Photo: Thomas Nilsen

No luxury goods confiscated on Norway-Russia border

No confiscations reported, says Norwegian Customs six months after export of so-called luxury goods to Russia were prohibited.
September 19, 2022


Norway follows the European Union on most in regards to sanctions on Russia following the brutal ongoing war on Ukraine. A long list of products not allowed to export to Russia became part of Norwegian law on March 18.

Today, half a year later, Customs officials can inform that no confiscations are made, neither at Storskog land border, or from any of the Russian fishing vessels making port calls to harbours in the north, like Kirkenes.

“Customs officers at Storskog and in Kirkenes have gained good competence in regards to items included by sanctions. Export controls, however, have not resulted in any confiscations,” said Division Director Tom Daniel Sunde to the Barents Observer.

He said controls are done on fishing vessels, but would not elaborate on control frequency.


Welcome to Kirkenes, reads the sign in front of a local shopping mall. Russia’s war on Ukraine, however, is followed by sanctions limiting cross-border shopping. Photo: Thomas Nilsen


The general rule prohibits export of luxury goods costing more than €300. There are, however, many exemptions.


A smartphone with price of up to €750 is allowed, while the new iPhone 14 Pro at a price starting at €1,400 is not exempted.

Kirkenes, the Norwegian border town, was a popular shopping destination for people from Murmansk with thousands of people crossing between the two countries before pandemic.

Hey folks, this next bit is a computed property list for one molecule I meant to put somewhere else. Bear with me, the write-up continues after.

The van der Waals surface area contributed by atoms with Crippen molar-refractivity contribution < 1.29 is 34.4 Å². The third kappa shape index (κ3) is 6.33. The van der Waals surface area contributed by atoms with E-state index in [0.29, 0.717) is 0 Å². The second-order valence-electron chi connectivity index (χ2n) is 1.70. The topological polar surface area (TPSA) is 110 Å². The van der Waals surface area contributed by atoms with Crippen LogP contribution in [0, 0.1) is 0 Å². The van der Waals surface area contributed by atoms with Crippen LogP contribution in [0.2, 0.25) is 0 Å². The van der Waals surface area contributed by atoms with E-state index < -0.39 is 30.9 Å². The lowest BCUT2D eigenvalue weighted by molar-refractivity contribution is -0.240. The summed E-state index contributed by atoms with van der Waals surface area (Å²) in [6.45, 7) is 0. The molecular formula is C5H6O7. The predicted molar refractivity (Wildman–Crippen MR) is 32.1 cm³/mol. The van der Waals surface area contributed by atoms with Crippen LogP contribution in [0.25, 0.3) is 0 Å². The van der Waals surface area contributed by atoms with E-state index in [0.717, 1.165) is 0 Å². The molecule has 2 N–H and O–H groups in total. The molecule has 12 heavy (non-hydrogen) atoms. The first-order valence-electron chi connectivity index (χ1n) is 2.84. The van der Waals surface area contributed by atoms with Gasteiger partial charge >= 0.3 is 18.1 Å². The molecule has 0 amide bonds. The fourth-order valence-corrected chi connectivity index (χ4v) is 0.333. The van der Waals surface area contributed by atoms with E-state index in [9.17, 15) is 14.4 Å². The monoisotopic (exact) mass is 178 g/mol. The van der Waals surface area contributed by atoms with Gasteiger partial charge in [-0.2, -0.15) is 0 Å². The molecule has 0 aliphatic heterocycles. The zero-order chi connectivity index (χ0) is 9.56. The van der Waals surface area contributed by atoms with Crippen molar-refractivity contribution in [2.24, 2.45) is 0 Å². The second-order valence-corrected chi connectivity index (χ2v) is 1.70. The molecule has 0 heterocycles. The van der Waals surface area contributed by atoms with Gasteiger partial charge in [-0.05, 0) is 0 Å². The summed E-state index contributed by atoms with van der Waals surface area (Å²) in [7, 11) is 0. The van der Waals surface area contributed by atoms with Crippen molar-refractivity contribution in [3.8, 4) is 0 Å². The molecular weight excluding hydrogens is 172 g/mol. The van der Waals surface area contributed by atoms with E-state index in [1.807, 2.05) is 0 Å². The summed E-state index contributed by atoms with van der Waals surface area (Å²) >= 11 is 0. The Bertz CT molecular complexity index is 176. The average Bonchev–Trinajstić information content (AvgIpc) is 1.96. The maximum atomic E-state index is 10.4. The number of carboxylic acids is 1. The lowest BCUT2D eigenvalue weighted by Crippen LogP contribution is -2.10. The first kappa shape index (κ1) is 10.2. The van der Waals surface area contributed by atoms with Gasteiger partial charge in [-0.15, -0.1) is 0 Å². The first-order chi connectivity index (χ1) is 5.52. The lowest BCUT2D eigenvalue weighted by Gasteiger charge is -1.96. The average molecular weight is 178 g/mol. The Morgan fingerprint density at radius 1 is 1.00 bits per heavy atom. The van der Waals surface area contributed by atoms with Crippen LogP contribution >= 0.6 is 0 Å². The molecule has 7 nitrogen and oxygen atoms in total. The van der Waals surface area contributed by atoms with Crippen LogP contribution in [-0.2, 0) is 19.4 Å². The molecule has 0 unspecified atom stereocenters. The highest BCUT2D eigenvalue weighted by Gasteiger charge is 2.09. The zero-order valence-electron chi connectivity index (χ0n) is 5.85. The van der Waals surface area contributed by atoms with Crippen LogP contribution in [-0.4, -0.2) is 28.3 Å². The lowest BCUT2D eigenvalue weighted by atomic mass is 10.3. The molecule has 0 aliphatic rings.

Enforcement of sanctions, though, is not itself a task for the shop-owners, but for authorities.

Customs are the authority paying back the VAT and has therefore online knowledge on which products a visiting Russian tourist has bought before driving home across the border or embarking a fishing vessel in port.

Non tax-free purchases, however, are more difficult to track.

Finland confiscations 

Unlike in Norway, Customs in Finland discover numerous violations of the sanctions regime in a snap-control campaign a short week after Russia lifted covid-travel restrictions on its external land borders.

A little more than 2,500 controls were carried out and of them, around 100 cases led to consideration of further measures due to sanctions, the Customs informed. The controls took place during a short week in late July at the four border crossing points of Vaalimaa, Nuijamaa, Imatra and Niirala.

“When Russia lifted its Covid-19 restrictions on border crossings, we needed to increase the enforcement of sanctions in passenger traffic,” said Enforcement Director Mikko Grönberg about the background to the intensified controls. If goods are subject to sanctions they cannot be taken across the border. Depending on the case, the customer can return the goods to the shop where they were bought or Customs will detain them.

While Finnish Customs publicly informs about the intensified controls of individual travellers to Russia, the Customs in Norway won’t share information on how many of travellers are being controlled.

“We conduct controls with Russian fishing vessels at ports generally in northern Norway. For tactical reasons, we cannot say anything about the extent or frequency,” said Tom Daniel Sunde.


Norwegian Customs have not confiscated any sanctioned products on fishing vessels sailing out from ports in northern Norway. Photo: Thomas Nilsen


As of Monday September 19th, the Baltic states Lithuania, Estonia and Latvia, as well as Poland, are barring Russian tourists from crossing their land borders. From before, all passenger air traffic between the EU and Schengen countries to or from Russia is halted.

This means Norway and Finland from today are the only with open land borders accessible for Russian tourists.



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